Dunster Articles Miss Whole Picture


Who is responsible for the never-ending drama in Dunster House? While The Crimson is not the root of the problems in Dunster House, it has certainly contributed to, if not caused, the soap opera feeling of the entire affair.

As an outsider one could think from reading The Crimson, that Dunster House Master Karel F. Liem and Dunster tutors Vincent W. Lee '87 and William Lee are complete monsters. In reality Liem is one of the most-liked science professors in the entire University (according to the CUE guide), and both Vince and Will Li are well-liked and well-respected in the Harvard community and the medical profession.

I often wonder if students who go off half-cocked and speak out on a particular issue actually examine the question from more than one point of view. Do obsessed students consider the consequences of their actions?

The subjects of this unfortunate political fiasco are human beings. The after-effects of this affair could well continue through a person's career and life, if not in a practical way at least in a psychological way. The fact that crucifying people in the media does not necessarily, or even usually, lead to the resolution of the conflict makes all of this more sad, disappointing and useless.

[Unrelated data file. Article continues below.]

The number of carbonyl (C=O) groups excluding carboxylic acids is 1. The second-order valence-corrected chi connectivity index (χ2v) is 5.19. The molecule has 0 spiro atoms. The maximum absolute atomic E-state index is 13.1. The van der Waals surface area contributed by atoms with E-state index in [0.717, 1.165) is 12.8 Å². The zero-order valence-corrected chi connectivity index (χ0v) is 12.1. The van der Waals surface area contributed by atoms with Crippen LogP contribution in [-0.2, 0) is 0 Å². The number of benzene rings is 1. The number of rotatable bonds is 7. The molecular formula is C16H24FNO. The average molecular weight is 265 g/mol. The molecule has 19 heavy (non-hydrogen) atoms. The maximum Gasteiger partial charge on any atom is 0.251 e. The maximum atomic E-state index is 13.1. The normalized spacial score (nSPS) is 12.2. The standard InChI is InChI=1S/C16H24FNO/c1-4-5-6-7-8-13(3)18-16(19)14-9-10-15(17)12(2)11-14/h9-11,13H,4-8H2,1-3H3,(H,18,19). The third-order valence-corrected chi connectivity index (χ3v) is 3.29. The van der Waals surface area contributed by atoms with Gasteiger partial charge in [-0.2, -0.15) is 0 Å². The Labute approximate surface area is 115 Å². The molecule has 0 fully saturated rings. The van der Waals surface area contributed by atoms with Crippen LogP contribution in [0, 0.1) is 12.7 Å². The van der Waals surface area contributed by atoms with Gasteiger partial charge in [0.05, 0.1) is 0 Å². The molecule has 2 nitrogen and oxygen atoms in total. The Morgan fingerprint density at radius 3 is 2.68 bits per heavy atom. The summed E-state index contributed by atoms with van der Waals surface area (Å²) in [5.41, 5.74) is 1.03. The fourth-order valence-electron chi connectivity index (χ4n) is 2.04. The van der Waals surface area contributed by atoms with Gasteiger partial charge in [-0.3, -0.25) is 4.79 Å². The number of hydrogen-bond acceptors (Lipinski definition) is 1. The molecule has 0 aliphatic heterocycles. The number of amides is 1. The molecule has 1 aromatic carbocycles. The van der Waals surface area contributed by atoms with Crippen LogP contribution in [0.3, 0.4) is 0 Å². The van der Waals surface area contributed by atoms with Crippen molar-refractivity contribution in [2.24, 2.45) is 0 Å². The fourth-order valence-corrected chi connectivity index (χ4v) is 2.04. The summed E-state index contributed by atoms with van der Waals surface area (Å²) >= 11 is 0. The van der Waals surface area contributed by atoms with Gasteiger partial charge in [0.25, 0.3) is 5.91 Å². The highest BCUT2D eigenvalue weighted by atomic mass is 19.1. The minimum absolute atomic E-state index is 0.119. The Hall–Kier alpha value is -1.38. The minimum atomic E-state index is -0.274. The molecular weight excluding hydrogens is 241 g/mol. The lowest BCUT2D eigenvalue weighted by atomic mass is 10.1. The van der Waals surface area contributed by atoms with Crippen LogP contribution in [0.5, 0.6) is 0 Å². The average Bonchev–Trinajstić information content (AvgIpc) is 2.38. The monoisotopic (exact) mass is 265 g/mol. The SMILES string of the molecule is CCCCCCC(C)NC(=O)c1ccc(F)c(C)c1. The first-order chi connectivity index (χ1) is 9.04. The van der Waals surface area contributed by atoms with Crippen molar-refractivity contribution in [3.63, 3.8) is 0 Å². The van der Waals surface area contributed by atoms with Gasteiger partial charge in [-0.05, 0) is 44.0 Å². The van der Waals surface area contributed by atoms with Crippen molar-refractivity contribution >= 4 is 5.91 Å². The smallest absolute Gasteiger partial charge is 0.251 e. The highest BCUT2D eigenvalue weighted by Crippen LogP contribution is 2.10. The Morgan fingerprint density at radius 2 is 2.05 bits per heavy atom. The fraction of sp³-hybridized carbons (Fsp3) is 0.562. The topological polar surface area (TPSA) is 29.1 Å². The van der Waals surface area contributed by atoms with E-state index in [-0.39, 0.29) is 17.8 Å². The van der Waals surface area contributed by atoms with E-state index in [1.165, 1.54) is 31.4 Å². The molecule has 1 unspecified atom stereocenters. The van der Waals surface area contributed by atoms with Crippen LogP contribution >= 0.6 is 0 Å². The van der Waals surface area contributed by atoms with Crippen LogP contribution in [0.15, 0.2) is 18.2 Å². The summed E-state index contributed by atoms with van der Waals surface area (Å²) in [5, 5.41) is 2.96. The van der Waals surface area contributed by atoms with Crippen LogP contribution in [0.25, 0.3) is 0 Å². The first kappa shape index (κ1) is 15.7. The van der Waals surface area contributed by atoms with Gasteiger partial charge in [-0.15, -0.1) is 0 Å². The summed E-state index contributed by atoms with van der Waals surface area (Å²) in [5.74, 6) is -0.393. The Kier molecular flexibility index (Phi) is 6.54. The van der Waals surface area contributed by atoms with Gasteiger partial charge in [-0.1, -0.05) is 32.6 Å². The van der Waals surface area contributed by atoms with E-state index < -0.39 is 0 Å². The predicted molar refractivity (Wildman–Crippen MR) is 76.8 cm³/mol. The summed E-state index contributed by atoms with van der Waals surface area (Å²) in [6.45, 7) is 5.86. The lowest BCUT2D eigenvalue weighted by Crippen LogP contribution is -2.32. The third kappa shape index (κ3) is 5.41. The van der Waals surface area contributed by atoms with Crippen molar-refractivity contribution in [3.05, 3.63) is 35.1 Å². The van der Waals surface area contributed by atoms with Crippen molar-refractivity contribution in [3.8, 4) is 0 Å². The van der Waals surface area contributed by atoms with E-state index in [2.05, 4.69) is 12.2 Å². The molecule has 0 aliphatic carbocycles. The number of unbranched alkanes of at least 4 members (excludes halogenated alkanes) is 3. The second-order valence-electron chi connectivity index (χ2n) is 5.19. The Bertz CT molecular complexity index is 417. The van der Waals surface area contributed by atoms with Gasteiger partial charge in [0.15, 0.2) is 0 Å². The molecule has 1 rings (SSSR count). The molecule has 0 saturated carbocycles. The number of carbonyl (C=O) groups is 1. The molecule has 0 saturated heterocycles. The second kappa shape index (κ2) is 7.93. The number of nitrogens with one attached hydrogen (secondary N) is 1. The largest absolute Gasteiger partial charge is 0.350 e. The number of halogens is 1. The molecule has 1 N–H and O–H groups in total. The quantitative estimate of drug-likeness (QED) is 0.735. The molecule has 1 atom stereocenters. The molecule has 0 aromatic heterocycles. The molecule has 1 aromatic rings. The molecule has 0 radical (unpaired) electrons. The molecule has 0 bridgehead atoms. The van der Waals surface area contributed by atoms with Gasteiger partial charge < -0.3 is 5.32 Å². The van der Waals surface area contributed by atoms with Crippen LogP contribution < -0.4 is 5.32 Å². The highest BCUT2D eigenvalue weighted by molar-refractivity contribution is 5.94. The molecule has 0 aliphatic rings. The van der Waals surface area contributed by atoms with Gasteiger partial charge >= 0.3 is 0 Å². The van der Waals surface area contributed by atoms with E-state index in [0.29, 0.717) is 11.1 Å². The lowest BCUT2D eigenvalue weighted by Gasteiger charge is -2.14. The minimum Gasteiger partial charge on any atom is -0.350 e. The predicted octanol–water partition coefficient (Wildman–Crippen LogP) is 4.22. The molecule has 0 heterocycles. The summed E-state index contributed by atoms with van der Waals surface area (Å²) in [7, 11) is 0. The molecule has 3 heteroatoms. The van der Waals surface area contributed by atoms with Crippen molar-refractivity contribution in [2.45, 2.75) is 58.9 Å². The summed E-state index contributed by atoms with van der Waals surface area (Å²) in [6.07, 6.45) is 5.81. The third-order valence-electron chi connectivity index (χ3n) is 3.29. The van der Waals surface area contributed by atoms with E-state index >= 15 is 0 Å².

Yes, students do deserve to have their complaints recognized and heard, but I do not believe that a one-sided airing in the school newspaper is the best way to resolve the problems at Dunster. Has anyone at The Crimson asked the majority of students how they feel about the tutors involved in the situation, outside of the specific issues?

The tutors in question are valuable resources for the students of Dunster House. Each one has many special talents and, more importantly, they are willing to share these talents. People do not become tutors only to provide inconveniences for the students.

The Crimson should remember that there are people involved in this situation. There should be a more productive way to make Dunster whole and happy than to have malicious articles written in The Crimson so often. Jennifer I. Byrnes